But the All-Star game itself? It’s become a charade. Who cares who gets voted in? Who cares that your kid voted, like, a thousand times for Derek Jeter, C.C. Sabathia, Mariana Rivera, José Reyes, Justin Verlander, A-Rod, or Chipper Jones? They’ve already been yanked out, substitutes announced, either because their managers don’t want to risk injury to their superstar players, or, in the case of José Reyes and Alex Rodriguez, they’re already injured.

And if the superstar pitchers nominated by the managers of their respective teams have pitched in the last couple of games before the break, like Rivera and Sabathia, they are automatically yanked because of rules Major League baseball has set up to protect the pitchers.

I understand injury prevention. I’m a Mets fan. Half our team is injured at any point in the season. We just lost José Reyes, the team sparkplug, to a hamstring pull. Even if he was healthy, he might’ve been yanked. What manager these days wants to risk their best players for a game that essentially doesn’t count, is nothing but PR?

But if the superstars aren’t going to come out, that not very good PR.

So I think they should ditch the All-Star game altogether. Save our overpaid thoroughbreds for the pennant races. And how about using all that great media time and goodwill (and still give Major League players a few days off midseason) to highlight the accomplishments of minor league ball players? How about an All-Star game for the guys coming up? I still crow about watching José Reyes play for the Binghamton Mets, before the Mets drafted him. Wouldn’t it be great to see, in prime time, the next A-Rod? The next Derek Jeter? These guys work hard, often on their own time, or for not very much money. Give them a shot at the big time, or a bonus; give them some publicity, a big hand for how hard they work, and let the MLB superstars spend the break on ice.

I’d definitely watch that.

Football Haiku

For a moment put aside the extracurriculars of professional football-the money, the smack talk, the police records of prominent players-and just watch the athletes. Watch a play set in motion, the choreography of who runs where, the focus, grace, and power of a superstar receiver as he pulls an impossible pass out of mid-air, hugs to his chest and fends off would-be tacklers. I am not the first to recognize the poetry, nor am I the first to put it in haiku form. Heck, it’s fun to write about play off the field, too. Enjoy.

Polamalu’s hair,
insured for a cool million,
sells dandruff shampoo.

Ben Roethlisberger
tested team’s code of conduct.
His word against hers.

Is that a gun in
Plaxico’s sweatpants or is
he glad to see me?

Retire at your peak,
some say, to preserve legend.
Brett Favre should have listened.

Men in spandex pants
bent over before the snap.
No close-ups, thank you.

Bieber and Ozzy
to star in Superbowl ad,
in Tron costumes. Ecchh.

Pressure Tom Brady
and the Patriots will fall
just like the redcoats.

Coach Jimmie Johnson
silver hair, saggy man boobs
kicked off Survivor

Rex Ryan can fit
several feet in his mouth.
Kink, or weight loss plan?

Care to indulge in a bit of word play and write your own? Let’s hear it!

5 Things The Designated Hitter Rule Taught Me About Business

On January 11, 1973, Major League Baseball’s American League enacted the Designated Hitter rule. It’s a stupid rule, in my opinion, and many baseball purists agree with me. The rule states, in part, that the position in the batting order normally taken by the pitcher may be replaced with a “designated hitter,” and therefore the pitcher may remain an active player (on the mound) without having to hit and, you know, break a nail or something. Since professional baseball, outside of its art and poetry, is also a business, here’s what the consequences of this rule have taught me about the business world:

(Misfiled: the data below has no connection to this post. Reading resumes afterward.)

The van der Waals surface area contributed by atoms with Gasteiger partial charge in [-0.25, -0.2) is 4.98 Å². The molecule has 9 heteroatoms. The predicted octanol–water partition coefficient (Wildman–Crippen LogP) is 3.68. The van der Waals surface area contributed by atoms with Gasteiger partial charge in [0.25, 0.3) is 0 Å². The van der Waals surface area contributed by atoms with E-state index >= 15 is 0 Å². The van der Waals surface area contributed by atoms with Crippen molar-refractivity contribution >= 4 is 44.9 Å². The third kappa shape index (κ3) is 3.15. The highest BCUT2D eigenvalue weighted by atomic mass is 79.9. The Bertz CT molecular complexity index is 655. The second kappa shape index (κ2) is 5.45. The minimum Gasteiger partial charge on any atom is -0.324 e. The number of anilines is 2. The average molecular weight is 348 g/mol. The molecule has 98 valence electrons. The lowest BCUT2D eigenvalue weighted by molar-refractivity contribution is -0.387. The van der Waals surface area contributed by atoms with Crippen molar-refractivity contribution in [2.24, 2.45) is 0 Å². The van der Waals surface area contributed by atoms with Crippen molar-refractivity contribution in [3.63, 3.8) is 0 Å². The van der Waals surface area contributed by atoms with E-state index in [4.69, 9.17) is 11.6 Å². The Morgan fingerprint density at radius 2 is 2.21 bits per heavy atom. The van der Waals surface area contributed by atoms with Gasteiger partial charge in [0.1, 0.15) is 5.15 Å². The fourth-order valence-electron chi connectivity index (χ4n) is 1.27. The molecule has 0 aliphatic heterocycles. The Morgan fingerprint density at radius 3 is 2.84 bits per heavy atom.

1. Keep your skill set updated. Have you ever watched an interleague or World Series game and noticed that the American League pitchers (when they are forced to step up to the plate at a National League team’s park) look like little leaguers taking their first swings at the ball? Since they don’t have to bat, they lose the ability, while some of the National League pitchers, like current free agent Dantrelle Willis, are pretty decent at the plate. Therefore, if you’re in the market for a pitcher for a National League team, one who doesn’t embarrass himself in the batting box is a much more attractive option.

2. Think strategically. Part of the manager’s job is to think strategically. The game of baseball has many moving parts, including where you position your fielders, how your batters fare against left- or right-handed pitching, and how to keep tabs on a speedy baserunner like the New York Mets’ Jose Reyes. The designated hitter rule removes from the manager’s purview decisions about keeping the pitcher in the game as the ninth spot in the batting order grows closer. This is a huge part of a National League manager’s responsibility. Letting the American League managers off the hook is doing them a disservice. Yes, it can be said that relieved of this responsibility, AL managers can better focus on other parts of the game, but I believe a NL manager is more well-rounded in his strategic thinking. At work, too, if you opt out of some aspects of strategic thinking, you could be letting your competitors hit your hanging curve out of the park.

3. Change can be good…if you allow it to happen. In the American League, a heavy hitter who is no longer as effective in the field, like Boston Red Sox DH David “Big Papi” Ortiz, is very often put into the designated hitter position. This allows a player who has grown slower or battles chronic injury to extend his career. This, some say, also saddles a team with yet another player on the roster with limited abilities when they could shop for a player who can hit and field well. In the business world, many people are afraid of change, even hanging on to concepts and practices that no longer work as well as they used to.

4. Don’t hide your talent. If a pitcher comes up to bat with a man on first, he may attempt a bunt to move the player into scoring position. Because this happens so frequently, many National League pitchers are excellent bunters. In the National League, a random position player may not be able to lay down a killer bunt or even an effective one. American League pitchers, although they might have this ability, rarely get to try. It deprives them of a chance to show that they have other ways of helping their teams win than just on the mound. Maybe you can help your business succeed by using some hidden talent.

5. Life isn’t fair. Historically, American League teams score more runs than National League teams, and some say have an advantage in interleague and World Series games. This is, I believe, because National League managers are saddled with more responsibility. Until Major League Baseball decides to either enact the DH rule for the National League or get rid of it entirely, this inequity will continue. But that’s life, and the faster you accept that some things are not fair, the better you can focus on continuing to do your best. And maybe work on correcting those inequities for the future.